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Recognizing and Avoiding Common Web Design Mistakes

When you design your own website, several unexpected hurdles start to emerge. You might have trouble working with custom code, or maybe your site isn’t getting the number of visitors you need. Sometimes you start to realize that the design doesn’t look all that modern, or maybe the site speed isn’t up to your standards.

More often than not, you encounter these problems after committing one of the more Common Web design mistakes. These are so common that even experienced web designers make them. But it’s a good idea to address these issues ASAP, so you can fix them and make your site more appealing.

So, what are the most common web design mistakes? Let’s take a look:

Making the Site Too Confusing and Cluttered

Modern, minimalist sites are all the rage today – but it’s not just a fad. There was once a time when more was considered better, where you would build a website with eye-catching flash animations and cover each page with images and text. Fortunately, we’ve learned that people are more interested in finding information fast online. They’re not interested in sifting through a confusing homepage or waiting to watch an animation or video before moving forward.

The bottom line is that your menu should have as few tabs on it as possible. It should be easy to find, and you should consider finding some beta testers to see how quickly they can move through your site. This way, you can also get feedback from real people before launching.

Making the Site Too Confusing and Cluttered

Utilizing a Poor Call-to-Action (Or None at All)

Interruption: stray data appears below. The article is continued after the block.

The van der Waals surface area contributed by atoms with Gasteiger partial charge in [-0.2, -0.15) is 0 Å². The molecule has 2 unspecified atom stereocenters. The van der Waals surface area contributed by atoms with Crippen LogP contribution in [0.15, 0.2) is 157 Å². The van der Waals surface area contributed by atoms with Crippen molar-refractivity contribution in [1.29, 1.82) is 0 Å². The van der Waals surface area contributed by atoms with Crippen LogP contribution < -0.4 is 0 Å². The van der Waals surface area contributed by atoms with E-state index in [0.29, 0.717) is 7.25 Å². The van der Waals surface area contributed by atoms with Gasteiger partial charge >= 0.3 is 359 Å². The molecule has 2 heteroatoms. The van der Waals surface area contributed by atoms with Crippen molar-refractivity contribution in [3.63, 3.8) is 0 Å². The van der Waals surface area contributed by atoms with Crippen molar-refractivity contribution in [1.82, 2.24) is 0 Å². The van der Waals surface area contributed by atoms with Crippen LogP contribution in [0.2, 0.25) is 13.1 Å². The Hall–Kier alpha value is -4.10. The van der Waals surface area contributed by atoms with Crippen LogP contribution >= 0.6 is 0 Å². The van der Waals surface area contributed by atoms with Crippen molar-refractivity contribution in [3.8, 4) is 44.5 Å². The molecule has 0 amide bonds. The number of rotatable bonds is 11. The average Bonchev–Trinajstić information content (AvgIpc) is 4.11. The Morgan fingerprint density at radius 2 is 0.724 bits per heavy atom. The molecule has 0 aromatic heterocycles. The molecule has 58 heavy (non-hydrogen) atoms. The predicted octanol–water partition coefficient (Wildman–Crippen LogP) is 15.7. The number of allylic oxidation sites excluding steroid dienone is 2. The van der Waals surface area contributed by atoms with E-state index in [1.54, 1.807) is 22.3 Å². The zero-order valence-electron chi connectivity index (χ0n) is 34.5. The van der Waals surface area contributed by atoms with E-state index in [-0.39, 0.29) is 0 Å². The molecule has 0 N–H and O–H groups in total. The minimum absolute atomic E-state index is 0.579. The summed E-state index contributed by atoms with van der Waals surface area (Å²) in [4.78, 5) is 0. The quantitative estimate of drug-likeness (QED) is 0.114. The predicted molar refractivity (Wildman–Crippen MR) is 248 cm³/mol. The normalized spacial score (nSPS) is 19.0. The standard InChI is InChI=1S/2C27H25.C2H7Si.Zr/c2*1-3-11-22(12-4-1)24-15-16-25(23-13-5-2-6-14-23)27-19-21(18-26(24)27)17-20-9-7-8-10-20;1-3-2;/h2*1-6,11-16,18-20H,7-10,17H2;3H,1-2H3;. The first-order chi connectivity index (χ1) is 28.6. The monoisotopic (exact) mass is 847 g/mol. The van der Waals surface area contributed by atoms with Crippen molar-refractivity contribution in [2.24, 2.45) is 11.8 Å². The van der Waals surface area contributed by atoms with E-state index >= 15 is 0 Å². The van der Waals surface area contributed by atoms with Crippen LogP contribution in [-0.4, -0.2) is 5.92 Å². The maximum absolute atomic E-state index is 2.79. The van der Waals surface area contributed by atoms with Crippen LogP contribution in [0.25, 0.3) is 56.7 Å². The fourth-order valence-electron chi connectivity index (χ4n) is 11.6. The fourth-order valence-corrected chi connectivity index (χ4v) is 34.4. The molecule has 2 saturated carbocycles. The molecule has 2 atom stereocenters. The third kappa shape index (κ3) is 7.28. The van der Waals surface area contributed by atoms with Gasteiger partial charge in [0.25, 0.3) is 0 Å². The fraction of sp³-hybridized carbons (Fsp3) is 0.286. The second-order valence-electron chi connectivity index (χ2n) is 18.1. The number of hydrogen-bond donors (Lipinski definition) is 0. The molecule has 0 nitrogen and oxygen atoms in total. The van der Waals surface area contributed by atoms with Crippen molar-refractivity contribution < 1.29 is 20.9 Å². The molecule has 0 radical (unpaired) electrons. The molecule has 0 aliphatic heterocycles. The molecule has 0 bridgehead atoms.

With those beta testers, you’ll quickly find out whether or not users are converting – and how fast. For instance, you might instantly realize that you don’t have a call-to-action header and button on the homepage. In that case, your users have nowhere to go. Even if you do have a call-to-action, it’s essential to constantly A/B test things like text, button colors, sizes and placement. This will give you an an idea of how people react to the CTA. Heatmaps are excellent tools for this as well.

Utilizing a Poor Call-to-Action (Or None at All)

Favoring Design Over Speed

It might sound strange to think about speed as being more important than design, but you’re not going to get many visitors to a beautiful website if it runs too slowly. Hosting has quite a bit to do with the speed of your site, so find a hosting company that can handle your traffic. In addition, you’ll want to utilize plugins, extensions and themes that are well-coded and lightweight. There’s nothing worse than choosing a theme and realizing that it’s conflicting with your site’s code or forcing your site to run slowly.

Favoring Design Over Speed

Ignoring the Needs of Mobile Devices

Since so many people use mobile devices to browse and shop online, many experts feel that a mobile-version of your site is almost more important than the regular desktop version. This means that your finished website needs a mobile version that automatically loads when a smaller device is detected. This not only makes your users happier when on phones and tablets, but Google will notice the mobile version and potentially improve your search rankings. If you’re working from a theme, make sure you test out the mobile version before buying. Most developers claim they have responsive designs, but that doesn’t mean they look or work well.

Ignoring the Needs of Mobile Devices

Filling Pages with Too Much Text

Text is great for headlines and for giving your users (as well as search engines) valuable information. However, you’re better off trying to get your message across with a combination of media and text. Think about how the experience would be more pleasant with a small paragraph paired with a video, followed by some pictures. Compare this with a homepage that consists of three or four paragraphs in a row, and it’s clear which one works best.

Filling Pages with Too Much Text

Rules to Live (And Design) By

Some rules are meant to be broken. But, most of the time, you can bet that if you avoid these mistakes you’ll be well on your way to a quality web design. If you have any questions, or would like to mention any other common web design mistakes, let us know in the comments below.

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Recognizing and Avoiding Common Web Design Mistakes

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